As clubs have shifted away from relying on one key forward to boot the majority of their score in recent years, individual goal-kicking numbers have declined.
No Coleman Medal winner has topped 80 goals in the last nine seasons, while Jack Riewoldt’s 65 goals in 2018 matched the lowest Coleman Medal-winning total since 1965.
In response to this trend and low-scoring games, the AFL has implemented a number of new rules with the primary aim of boosting scoring. Most notable among these is the 6-6-6 positional alignment for centre bounces, which also dictates that one player from each team is in the goal square at these stoppages.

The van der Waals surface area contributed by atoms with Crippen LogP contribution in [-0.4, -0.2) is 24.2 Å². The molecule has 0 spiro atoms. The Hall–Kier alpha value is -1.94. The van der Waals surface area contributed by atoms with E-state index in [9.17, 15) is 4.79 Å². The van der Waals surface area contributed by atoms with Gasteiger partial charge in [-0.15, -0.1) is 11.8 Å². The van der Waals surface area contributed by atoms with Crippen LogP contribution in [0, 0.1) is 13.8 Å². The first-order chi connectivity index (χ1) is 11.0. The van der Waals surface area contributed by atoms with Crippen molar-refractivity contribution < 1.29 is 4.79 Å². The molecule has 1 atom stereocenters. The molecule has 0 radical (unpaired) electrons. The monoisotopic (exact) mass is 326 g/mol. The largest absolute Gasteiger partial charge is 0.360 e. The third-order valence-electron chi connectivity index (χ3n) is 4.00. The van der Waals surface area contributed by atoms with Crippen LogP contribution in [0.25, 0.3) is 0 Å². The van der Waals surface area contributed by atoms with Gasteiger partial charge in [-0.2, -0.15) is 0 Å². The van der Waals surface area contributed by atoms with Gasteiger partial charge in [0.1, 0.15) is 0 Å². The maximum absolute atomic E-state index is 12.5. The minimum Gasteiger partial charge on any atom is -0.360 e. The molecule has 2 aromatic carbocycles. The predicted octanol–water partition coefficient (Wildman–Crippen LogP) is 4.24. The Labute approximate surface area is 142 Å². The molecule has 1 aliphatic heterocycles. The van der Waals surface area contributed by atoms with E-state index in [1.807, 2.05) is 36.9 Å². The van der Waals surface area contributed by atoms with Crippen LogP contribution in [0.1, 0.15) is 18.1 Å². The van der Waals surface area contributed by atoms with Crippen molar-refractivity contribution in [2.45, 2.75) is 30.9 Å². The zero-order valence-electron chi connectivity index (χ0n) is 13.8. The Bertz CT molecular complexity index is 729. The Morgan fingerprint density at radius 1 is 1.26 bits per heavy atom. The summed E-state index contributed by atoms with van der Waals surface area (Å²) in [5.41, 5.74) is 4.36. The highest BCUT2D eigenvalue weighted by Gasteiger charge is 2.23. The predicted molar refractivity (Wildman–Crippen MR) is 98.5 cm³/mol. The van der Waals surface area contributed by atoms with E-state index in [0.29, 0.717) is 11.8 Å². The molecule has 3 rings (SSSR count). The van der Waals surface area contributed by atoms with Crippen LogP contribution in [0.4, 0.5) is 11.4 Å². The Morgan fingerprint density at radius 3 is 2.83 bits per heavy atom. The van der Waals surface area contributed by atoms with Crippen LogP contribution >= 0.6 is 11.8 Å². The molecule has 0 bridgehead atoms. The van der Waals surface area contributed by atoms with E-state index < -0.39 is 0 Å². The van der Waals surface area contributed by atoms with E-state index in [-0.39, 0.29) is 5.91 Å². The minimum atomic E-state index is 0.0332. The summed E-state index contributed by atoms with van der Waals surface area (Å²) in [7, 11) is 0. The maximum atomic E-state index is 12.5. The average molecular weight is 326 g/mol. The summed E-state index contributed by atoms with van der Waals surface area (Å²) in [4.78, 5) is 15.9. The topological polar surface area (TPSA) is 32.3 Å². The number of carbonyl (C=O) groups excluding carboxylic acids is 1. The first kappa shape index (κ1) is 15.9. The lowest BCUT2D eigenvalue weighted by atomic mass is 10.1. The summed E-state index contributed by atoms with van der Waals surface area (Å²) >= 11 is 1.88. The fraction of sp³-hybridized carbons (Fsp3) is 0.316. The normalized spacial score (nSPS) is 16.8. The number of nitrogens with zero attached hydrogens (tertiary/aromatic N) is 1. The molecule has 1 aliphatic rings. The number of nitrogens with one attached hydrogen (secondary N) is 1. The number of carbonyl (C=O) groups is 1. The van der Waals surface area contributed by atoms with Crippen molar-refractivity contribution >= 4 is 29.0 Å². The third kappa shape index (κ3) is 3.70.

Entering his 18th AFL season, Hodge said that as backlines adjust to the offence-oriented rules, forwards may find themselves with more goal scoring opportunities.
“You can try so many different things and defenders have to try to expect that or just react to it,” Hodge told SEN Breakfast.
“It’s going to be different but it’s also going to be exciting because it also gives a chance for the big full-forwards to kick your bulk goals again,” he said.
AFL umpires have appeared at training over the summer to assist clubs with the transition to the new rules.